ART SG: From The Land of Gold Below the Winds in the South Seas

Yeo Workshop is pleased to present a curated booth of Singaporean and Southeast Asia-based artists at the inaugural edition of ART SG, the region’s largest art fair, that takes place from 12–15 January 2023 at the Marina Bay Sands Expo and Convention Centre. The roster of artists features Singaporeans Fyerool DarmaWei Leng Tay and Shayne Phua. Artists from across Southeast Asia include Indonesian Maryanto, Bali-based Filippo Sciascia and Citra Sasmita, Thai Santi Wangchuan, Vietnamese-born Quynh Dong, and Burmese Maung Day.

Titled From the Land of Gold Below the Winds in the South Seas, the presentation offers a vision of Southeast Asia that is at once historical, fantastical, surreal, sobering – and, above all, simultaneously self-exoticizing and self-critical. The region has been referred to by names such as the Land of Gold and the Golden Peninsula, the Lands below the Winds, and Nanyang, or the South Seas. The reference to a litany of monikers that conjure the distant and the enchanting suggests the character of the objects in the presentation, a collection of works that are curious, arcane and alien, hybrid things hovering between acknowledgement of sobering realities and manipulation of material fact, between cold-eyed criticality and surreal exoticization. From the Land of Gold Below the Winds in the South Seas adopts a visual mode that is premised on stereotypical notions of Southeast Asian aesthetics: baroque bodies and traditional materialities put together in ways that immediately suggest claustrophobia, disorder, sensorial overload, superstition–reminiscent, perhaps, of marketplaces or sites of folk religion. Curated by independent curator Louis Ho, the presentation fictionalizes the past and rethinks the present of the region in visually, thematically evocative ways.

Examples of works in the presentation include Fyerool Darma’s Kitschmensch with many failed flags of 1963 Maphilindo Confederation (Reworked), a piece of wearable art modelled on a sleeping bag that recalls the popularity of backpacking in Southeast Asia. The suit is a patchwork of textiles that boast anodyne, touristic imagery of the region. Its aesthetics of kitsch and inauthenticity recuperates the largely forgotten Maphilindo entity, a proposed confederation of Malaysia, Philippines and Indonesia that occurred in the 1960s. The deployment of the signifiers of so-called bad taste and mass culture, from cheap fabrics to flat images to low-budget travel, evokes a peculiarly Southeast Asian visual vernacular, as well as its postcolonial imperatives.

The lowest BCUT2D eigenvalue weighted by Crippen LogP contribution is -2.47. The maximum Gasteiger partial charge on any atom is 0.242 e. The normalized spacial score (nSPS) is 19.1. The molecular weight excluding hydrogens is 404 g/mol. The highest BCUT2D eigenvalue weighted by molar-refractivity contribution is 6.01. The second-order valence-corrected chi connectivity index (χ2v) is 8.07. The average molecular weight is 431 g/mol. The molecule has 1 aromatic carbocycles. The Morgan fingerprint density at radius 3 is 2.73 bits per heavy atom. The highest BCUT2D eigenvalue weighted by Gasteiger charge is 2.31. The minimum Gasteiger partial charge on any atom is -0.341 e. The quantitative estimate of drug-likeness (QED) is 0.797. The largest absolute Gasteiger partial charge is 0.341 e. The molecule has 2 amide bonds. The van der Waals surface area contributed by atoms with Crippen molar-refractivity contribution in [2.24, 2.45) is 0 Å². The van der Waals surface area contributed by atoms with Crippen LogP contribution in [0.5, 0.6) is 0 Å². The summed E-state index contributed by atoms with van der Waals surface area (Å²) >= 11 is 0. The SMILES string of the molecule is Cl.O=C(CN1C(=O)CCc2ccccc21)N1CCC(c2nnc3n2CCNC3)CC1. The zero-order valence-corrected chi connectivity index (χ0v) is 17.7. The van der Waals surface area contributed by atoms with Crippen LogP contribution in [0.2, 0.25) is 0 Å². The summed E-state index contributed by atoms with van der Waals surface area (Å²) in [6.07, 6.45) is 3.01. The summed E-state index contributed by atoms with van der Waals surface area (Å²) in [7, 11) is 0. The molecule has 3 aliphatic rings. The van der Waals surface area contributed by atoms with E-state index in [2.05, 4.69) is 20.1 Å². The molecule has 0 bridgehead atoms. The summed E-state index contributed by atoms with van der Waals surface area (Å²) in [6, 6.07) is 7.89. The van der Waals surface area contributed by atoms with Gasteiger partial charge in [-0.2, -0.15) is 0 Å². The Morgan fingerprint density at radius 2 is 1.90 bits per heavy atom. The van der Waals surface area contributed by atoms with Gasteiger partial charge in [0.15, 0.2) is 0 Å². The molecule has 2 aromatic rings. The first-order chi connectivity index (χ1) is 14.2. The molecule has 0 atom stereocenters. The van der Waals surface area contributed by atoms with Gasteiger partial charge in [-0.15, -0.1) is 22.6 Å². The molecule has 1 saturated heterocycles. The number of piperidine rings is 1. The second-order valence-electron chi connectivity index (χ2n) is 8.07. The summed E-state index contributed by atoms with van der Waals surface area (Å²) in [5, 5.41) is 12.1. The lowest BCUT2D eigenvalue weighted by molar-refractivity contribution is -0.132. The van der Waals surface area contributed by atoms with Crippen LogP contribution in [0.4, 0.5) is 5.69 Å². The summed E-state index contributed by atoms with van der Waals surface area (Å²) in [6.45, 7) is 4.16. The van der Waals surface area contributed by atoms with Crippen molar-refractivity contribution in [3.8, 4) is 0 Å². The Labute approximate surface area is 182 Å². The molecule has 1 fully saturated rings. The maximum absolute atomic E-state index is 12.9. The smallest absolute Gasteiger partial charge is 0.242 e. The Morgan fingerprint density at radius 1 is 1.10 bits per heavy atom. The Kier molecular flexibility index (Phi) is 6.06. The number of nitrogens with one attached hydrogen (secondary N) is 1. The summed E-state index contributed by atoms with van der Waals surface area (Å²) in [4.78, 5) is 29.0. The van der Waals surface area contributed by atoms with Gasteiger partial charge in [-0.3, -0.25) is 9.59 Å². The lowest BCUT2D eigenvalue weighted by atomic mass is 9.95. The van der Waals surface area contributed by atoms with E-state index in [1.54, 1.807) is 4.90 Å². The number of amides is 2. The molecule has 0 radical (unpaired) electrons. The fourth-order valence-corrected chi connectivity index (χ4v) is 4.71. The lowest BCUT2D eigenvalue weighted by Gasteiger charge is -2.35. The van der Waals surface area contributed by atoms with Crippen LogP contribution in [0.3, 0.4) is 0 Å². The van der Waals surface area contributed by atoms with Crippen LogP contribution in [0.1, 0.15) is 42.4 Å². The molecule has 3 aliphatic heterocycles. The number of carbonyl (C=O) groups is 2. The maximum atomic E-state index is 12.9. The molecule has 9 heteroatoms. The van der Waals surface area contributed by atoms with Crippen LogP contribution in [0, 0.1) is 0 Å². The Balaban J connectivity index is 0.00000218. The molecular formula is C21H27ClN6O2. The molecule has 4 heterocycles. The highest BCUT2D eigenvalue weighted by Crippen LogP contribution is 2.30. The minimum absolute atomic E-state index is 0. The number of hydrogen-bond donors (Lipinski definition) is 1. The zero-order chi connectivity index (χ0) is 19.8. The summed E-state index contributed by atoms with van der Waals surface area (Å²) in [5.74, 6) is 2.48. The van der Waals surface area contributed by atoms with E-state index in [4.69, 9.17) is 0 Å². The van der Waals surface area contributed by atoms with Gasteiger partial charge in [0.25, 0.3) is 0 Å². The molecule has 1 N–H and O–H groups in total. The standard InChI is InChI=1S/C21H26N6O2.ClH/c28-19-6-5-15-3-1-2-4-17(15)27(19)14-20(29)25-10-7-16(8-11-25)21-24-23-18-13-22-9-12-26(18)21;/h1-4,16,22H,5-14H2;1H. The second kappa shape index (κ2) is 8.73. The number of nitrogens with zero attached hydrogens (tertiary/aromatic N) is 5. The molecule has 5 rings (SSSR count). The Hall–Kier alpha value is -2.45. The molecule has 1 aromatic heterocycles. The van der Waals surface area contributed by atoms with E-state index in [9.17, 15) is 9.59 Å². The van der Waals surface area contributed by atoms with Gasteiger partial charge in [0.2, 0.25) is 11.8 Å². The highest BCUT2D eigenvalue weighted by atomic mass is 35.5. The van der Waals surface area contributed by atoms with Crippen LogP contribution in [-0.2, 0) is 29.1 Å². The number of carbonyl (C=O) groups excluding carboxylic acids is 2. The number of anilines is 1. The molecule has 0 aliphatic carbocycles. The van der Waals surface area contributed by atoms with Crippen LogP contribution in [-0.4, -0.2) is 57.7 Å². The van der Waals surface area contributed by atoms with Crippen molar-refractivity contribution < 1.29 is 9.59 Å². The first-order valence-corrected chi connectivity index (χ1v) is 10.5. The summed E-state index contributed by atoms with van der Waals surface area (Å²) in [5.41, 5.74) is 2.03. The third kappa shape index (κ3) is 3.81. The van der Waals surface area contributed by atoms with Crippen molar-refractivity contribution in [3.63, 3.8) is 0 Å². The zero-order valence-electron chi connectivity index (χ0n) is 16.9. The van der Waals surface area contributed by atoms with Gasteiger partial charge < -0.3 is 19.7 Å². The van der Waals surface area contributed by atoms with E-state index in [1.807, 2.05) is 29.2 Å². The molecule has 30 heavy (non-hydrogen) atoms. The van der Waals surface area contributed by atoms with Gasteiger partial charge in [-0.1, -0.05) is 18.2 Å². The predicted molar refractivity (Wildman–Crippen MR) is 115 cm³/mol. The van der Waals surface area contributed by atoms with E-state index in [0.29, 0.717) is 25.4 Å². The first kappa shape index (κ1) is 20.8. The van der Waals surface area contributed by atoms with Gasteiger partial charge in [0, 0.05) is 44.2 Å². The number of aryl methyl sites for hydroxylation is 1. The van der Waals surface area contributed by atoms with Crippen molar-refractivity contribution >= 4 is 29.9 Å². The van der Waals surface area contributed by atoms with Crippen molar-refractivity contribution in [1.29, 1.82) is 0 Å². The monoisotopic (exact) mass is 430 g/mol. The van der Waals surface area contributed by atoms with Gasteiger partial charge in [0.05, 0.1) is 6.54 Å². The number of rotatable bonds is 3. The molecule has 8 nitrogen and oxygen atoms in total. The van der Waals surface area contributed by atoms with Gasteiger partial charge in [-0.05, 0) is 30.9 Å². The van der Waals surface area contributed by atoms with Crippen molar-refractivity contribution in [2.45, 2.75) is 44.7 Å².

A series of images by Indonesian artist Maryanto highlights the exploitative, extractivist relationship between the natural ecosystem and mass tourism in Indonesia, in particular on the islands of Bali, Karimunjawa and Java. In an Indonesian context, tourism is not only defined by the steady stream of international visitors but is increasingly driven by a rapidly growing Indonesian middle-class. Tourist destinations have sprung up all over the country to serve this domestic demand, with natural sites transformed into theme park-like representations of themselves overnight.

Quynh Dong’s video piece, In the Banana Forest, folds together multiple folkloric concepts as well continues her ongoing examination of stereotypes of Vietnamese and Asian cultures. In a scene that is almost dreamlike, gold-green-clad performers sway and dance amongst banana trees, performed by Butoh dancers. This piece combines elements of dance, music, literature, sculpture and painting into an image of stereotypical Asian culture. The composition of the video is inspired by the aesthetics of traditional Vietnamese lacquer paintings, with the artist drawing on the imagery of the banana tree as well as Vietnamese writer Nguyen Tuan’s novel “Vang bóng một thời” (“Echo and Shadow Upon a Time”).

The presentation is an attempt to framework an otherwise disparate set of artistic practices and priorities into a new mode of seeing and sensing Southeast Asia, an experiment in self-definition through the amplification of essentialized, exoticized tropes.

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